Dutch Ophthalmic USA’s (Exeter, NH) selection of small-gauge vitrectomy cutters.
Conversely, duty cycle increases for closed-biased, high cut rate settings. The decrease in duty cycle at high cut rates tends to result in a decreased flow of purely aqueous fluid through open-biased cutters.
Fortunately, that high cut rates increase flow in viscous substances, such as vitreous, counteracts this effect. These limitations notwithstanding, the ability to control cut rate and duty cycle give the surgeon an added dimension of control in the vitreous cavity that was not previously available.
Finally, the physical dimensions of the cutter itself help to determine the amount of flow. Poiseuille’s law states that the flow through a tube (such as the cutter) is proportional to the fourth power of the radius and is inversely proportional to the length. Thus, as the inner lumen diameter of the cutter decreases, the flow for a given vacuum pressure will decrease.
At typical system settings, flow may therefore be lower for smaller-gauge systems,3 which may impact surgeon efficiency. Port diameter also adds resistance to flow; however, this effect becomes negligible as port diameter approaches inner lumen diameter.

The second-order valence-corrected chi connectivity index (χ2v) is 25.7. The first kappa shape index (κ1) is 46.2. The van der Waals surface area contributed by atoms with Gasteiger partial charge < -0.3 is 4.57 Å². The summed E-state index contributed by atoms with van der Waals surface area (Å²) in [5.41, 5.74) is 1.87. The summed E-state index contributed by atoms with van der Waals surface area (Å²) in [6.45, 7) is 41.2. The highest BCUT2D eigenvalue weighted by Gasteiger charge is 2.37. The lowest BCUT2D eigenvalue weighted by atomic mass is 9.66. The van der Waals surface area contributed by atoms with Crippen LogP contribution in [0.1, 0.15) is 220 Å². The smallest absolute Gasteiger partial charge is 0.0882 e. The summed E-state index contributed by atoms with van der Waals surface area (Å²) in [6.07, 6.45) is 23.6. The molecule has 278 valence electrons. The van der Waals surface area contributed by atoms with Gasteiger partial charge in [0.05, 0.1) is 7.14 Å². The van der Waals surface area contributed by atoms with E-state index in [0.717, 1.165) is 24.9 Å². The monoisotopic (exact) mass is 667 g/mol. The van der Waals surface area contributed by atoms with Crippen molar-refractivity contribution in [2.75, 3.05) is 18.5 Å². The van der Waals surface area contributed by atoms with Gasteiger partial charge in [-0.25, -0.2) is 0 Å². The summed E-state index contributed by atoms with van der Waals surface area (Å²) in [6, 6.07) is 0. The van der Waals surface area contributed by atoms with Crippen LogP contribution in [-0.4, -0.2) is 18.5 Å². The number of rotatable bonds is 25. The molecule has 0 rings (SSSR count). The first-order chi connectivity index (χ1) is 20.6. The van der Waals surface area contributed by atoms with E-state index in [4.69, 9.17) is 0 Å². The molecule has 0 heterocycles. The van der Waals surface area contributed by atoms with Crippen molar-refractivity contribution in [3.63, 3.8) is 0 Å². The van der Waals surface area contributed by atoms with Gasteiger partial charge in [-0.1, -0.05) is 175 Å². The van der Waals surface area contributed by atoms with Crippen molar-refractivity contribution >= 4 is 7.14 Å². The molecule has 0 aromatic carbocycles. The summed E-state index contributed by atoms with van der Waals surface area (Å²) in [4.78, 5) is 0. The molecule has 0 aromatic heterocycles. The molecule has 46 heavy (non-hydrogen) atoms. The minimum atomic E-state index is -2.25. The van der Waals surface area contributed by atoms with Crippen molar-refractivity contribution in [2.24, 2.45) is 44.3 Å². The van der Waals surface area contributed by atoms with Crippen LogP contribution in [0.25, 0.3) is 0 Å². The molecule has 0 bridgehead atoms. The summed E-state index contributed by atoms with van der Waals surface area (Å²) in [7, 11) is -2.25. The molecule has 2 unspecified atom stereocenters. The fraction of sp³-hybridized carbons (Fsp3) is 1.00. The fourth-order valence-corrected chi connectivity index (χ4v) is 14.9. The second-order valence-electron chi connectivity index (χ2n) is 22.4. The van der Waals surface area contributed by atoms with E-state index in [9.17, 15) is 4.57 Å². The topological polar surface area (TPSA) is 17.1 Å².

Alcon’s (Fort Worth, TX) Ultravit system continues to offer 20-gauge vitrectomy, as well as smaller gauges.
Another interesting factor to consider is the effect of instrument size on tissue attraction.9 In vitro, larger-gauge instruments cause greater pull on a larger area of surrounding tissue, but this area effect is less for smaller-gauge instruments. Certainly, minimizing the instrumentation’s effects on adjacent tissues has implications for overall safety.
Finally, instrumentation gauge has undeniable effects on rigidity. While smaller-gauge devices may be ideal for straightforward cases, more complex cases often require more durable instruments.
Advances in cutter design have changed the landscape of options available in the vitreoretinal operating room. The next-generation systems all feature increased cut rates and some degree of duty cycle control, and they are amenable to the use of multiple smaller-gauge instruments.
Regardless of which system is employed, the ultimate goal continues to be removal of vitreous in the safest, most efficient manner possible. Each vitrectomy system will have its own advantages: some may offer higher cut rates, and some may allow the surgeon to control the duty cycle, while others may optimize duty cycle and cut rates automatically.
Likewise, the gauge of the instruments will likely vary with the needs of the particular case at hand.
However, keeping in mind the principles that govern vitreous flow through the cutter and how they are related will allow the surgeon to get maximal use out of whatever equipment she or he employs. That should translate into better outcomes for our patients. RP